“We don’t know all the reasons that propel us on a spiritual journey, but somehow our life compels us to go. Something in us knows that we are not just here to toil at our work. There is a mysterious pull to remember.”
-Jack Kornfield, from After the Ecstasy, the Laundry.
Last weekend was the “capstone” experience for the 18 month Ignatian Colleague Program. In preparation for this formal ending, we were invited to reflect on what the program meant both personally and professionally.
First of all, I’d like to publically thank President Kevin W. Wildes, SJ and Vice President for Mission & Ministry, Ted Dziak, SJ for their support and encouragement. I would also like to thank the Student Affairs team who graciously stepped in during my time away from the office.
Our study on discernment was particularly meaningful; Fr. Nicholas’ address was exceptional. While the four pre-requisites for good decision making made good sense, they also promoted sufficient challenges:
1. A community of shared values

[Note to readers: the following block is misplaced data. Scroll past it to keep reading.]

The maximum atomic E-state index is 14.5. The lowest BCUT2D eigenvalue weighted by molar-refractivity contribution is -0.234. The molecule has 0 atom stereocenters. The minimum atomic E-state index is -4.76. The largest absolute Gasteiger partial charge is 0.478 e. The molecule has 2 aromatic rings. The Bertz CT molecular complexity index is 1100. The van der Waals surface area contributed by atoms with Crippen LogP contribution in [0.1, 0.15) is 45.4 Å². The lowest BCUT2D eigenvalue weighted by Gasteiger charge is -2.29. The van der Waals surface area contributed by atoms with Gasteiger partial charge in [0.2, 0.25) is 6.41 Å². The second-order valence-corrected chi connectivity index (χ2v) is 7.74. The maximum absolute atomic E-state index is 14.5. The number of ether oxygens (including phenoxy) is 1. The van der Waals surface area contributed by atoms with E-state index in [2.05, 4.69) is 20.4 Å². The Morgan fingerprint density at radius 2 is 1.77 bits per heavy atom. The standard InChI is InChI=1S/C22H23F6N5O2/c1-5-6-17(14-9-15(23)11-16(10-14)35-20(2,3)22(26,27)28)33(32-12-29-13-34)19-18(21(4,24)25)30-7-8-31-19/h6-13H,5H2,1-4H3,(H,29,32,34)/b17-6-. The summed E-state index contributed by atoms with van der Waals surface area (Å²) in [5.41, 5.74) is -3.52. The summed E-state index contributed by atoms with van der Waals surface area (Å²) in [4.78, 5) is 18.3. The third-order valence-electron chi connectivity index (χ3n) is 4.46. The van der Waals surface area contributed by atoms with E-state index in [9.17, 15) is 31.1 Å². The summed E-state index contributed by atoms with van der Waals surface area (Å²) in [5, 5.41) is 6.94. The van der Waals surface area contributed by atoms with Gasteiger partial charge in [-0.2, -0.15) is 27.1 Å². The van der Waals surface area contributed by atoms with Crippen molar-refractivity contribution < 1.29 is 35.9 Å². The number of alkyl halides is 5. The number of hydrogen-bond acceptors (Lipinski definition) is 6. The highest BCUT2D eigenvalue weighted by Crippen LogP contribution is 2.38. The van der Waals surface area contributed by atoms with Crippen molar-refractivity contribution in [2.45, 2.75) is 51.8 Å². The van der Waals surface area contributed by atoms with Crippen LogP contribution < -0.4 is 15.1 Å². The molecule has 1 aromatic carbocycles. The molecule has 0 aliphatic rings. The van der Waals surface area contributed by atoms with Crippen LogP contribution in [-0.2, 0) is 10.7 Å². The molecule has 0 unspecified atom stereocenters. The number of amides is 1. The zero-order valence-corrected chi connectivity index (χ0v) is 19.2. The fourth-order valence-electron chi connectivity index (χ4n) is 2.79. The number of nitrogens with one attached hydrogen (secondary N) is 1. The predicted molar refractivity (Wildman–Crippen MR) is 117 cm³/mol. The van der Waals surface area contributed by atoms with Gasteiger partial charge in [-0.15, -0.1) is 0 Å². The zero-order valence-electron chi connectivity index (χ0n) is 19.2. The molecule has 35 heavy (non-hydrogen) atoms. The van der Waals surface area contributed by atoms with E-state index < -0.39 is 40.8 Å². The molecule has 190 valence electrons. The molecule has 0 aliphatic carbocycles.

The above points are fraught with various political outcomes. In an ideal community, given that the four points are uniformly embraced by all members, good decision making would certainly be easier to enact.
The beauty of our institution is that many are drawn for mission-centric reasons, and for the noble purpose of teaching and service. I was especially moved by Nicholas’ quote: “The people in community need not all think alike, because when everyone easily agrees, probably not everyone is thinking. BUT the members of the community need to have the same fundamental values, because if they don’t have the same values, they cannot arrive at the same objectives.”
Good decision making must also incorporate ‘freedom.’ The process of arriving at a good decision needs to provide opportunities for inclusion and expression (the good, the bad and the ugly) without penalty. Once a vetted decision is reached, if it isn’t the one you favored, you support the collective decision. This is the ideal use of positional power.
Generosity of skill, talent, and resources must be available for good decisions to be manifested. This is especially difficult in financially troubling times. We must fight our natural desire to ‘have enough.’ This is very similar to selflessness, giving what is needed with no regard for what is being given up for “the greater good.”
Balancing both an educated mind and intuitive soulfulness is a God given gift, and I am grateful.